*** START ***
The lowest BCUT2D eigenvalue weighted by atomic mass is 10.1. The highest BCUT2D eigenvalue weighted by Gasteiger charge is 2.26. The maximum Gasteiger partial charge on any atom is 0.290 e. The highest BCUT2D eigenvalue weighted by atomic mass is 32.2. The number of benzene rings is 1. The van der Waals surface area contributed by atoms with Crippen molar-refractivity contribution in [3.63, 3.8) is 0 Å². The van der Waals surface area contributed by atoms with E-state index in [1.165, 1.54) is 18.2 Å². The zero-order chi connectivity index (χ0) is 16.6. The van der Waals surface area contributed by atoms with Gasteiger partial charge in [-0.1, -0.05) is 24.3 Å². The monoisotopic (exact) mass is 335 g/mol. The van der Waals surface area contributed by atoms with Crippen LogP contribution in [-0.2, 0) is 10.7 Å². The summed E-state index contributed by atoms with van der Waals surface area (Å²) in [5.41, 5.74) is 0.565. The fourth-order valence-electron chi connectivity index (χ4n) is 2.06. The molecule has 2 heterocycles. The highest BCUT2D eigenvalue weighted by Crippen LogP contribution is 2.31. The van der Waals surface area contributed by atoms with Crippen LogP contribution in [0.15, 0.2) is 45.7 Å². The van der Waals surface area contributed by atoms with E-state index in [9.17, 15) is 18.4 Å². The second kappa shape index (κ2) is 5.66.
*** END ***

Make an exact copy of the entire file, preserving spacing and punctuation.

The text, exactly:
The lowest BCUT2D eigenvalue weighted by atomic mass is 10.1. The highest BCUT2D eigenvalue weighted by Gasteiger charge is 2.26. The maximum Gasteiger partial charge on any atom is 0.290 e. The highest BCUT2D eigenvalue weighted by atomic mass is 32.2. The number of benzene rings is 1. The van der Waals surface area contributed by atoms with Crippen molar-refractivity contribution in [3.63, 3.8) is 0 Å². The van der Waals surface area contributed by atoms with E-state index in [1.165, 1.54) is 18.2 Å². The zero-order chi connectivity index (χ0) is 16.6. The van der Waals surface area contributed by atoms with Gasteiger partial charge in [-0.1, -0.05) is 24.3 Å². The monoisotopic (exact) mass is 335 g/mol. The van der Waals surface area contributed by atoms with Crippen LogP contribution in [-0.2, 0) is 10.7 Å². The summed E-state index contributed by atoms with van der Waals surface area (Å²) in [5.41, 5.74) is 0.565. The fourth-order valence-electron chi connectivity index (χ4n) is 2.06. The molecule has 2 heterocycles. The highest BCUT2D eigenvalue weighted by Crippen LogP contribution is 2.31. The van der Waals surface area contributed by atoms with Crippen LogP contribution in [0.15, 0.2) is 45.7 Å². The van der Waals surface area contributed by atoms with E-state index in [9.17, 15) is 18.4 Å². The second kappa shape index (κ2) is 5.66.